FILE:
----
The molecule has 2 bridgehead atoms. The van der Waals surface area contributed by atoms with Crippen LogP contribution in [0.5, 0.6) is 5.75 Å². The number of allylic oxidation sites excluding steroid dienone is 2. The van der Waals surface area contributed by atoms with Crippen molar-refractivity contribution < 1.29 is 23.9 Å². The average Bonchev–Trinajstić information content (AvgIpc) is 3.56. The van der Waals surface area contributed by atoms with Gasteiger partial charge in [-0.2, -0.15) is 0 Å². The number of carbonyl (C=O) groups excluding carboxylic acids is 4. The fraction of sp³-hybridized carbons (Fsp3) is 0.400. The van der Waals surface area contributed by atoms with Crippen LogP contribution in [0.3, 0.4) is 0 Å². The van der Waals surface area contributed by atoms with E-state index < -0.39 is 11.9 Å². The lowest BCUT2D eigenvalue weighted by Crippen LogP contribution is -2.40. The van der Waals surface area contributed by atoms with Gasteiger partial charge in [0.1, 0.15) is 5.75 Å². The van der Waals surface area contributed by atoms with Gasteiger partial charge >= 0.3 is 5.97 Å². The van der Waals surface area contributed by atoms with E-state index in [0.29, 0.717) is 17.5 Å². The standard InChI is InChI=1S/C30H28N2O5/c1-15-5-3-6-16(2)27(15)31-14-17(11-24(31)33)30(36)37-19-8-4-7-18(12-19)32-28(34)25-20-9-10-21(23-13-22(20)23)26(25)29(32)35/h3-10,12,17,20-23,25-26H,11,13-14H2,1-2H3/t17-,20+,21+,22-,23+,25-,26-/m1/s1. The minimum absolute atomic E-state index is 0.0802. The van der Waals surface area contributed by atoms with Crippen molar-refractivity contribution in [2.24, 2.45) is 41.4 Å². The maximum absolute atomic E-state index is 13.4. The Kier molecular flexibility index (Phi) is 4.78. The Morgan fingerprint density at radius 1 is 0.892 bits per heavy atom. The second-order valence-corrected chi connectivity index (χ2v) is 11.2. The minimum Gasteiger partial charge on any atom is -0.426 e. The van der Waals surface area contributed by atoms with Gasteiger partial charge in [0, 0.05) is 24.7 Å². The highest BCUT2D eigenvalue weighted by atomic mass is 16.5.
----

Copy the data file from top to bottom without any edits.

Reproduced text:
The molecule has 2 bridgehead atoms. The van der Waals surface area contributed by atoms with Crippen LogP contribution in [0.5, 0.6) is 5.75 Å². The number of allylic oxidation sites excluding steroid dienone is 2. The van der Waals surface area contributed by atoms with Crippen molar-refractivity contribution < 1.29 is 23.9 Å². The average Bonchev–Trinajstić information content (AvgIpc) is 3.56. The van der Waals surface area contributed by atoms with Gasteiger partial charge in [-0.2, -0.15) is 0 Å². The number of carbonyl (C=O) groups excluding carboxylic acids is 4. The fraction of sp³-hybridized carbons (Fsp3) is 0.400. The van der Waals surface area contributed by atoms with Crippen LogP contribution in [0.3, 0.4) is 0 Å². The van der Waals surface area contributed by atoms with E-state index < -0.39 is 11.9 Å². The lowest BCUT2D eigenvalue weighted by Crippen LogP contribution is -2.40. The van der Waals surface area contributed by atoms with Gasteiger partial charge in [0.1, 0.15) is 5.75 Å². The van der Waals surface area contributed by atoms with Gasteiger partial charge >= 0.3 is 5.97 Å². The van der Waals surface area contributed by atoms with E-state index in [0.29, 0.717) is 17.5 Å². The standard InChI is InChI=1S/C30H28N2O5/c1-15-5-3-6-16(2)27(15)31-14-17(11-24(31)33)30(36)37-19-8-4-7-18(12-19)32-28(34)25-20-9-10-21(23-13-22(20)23)26(25)29(32)35/h3-10,12,17,20-23,25-26H,11,13-14H2,1-2H3/t17-,20+,21+,22-,23+,25-,26-/m1/s1. The minimum absolute atomic E-state index is 0.0802. The van der Waals surface area contributed by atoms with Crippen molar-refractivity contribution in [2.24, 2.45) is 41.4 Å². The maximum absolute atomic E-state index is 13.4. The Kier molecular flexibility index (Phi) is 4.78. The Morgan fingerprint density at radius 1 is 0.892 bits per heavy atom. The second-order valence-corrected chi connectivity index (χ2v) is 11.2. The minimum Gasteiger partial charge on any atom is -0.426 e. The van der Waals surface area contributed by atoms with Gasteiger partial charge in [0, 0.05) is 24.7 Å². The highest BCUT2D eigenvalue weighted by atomic mass is 16.5.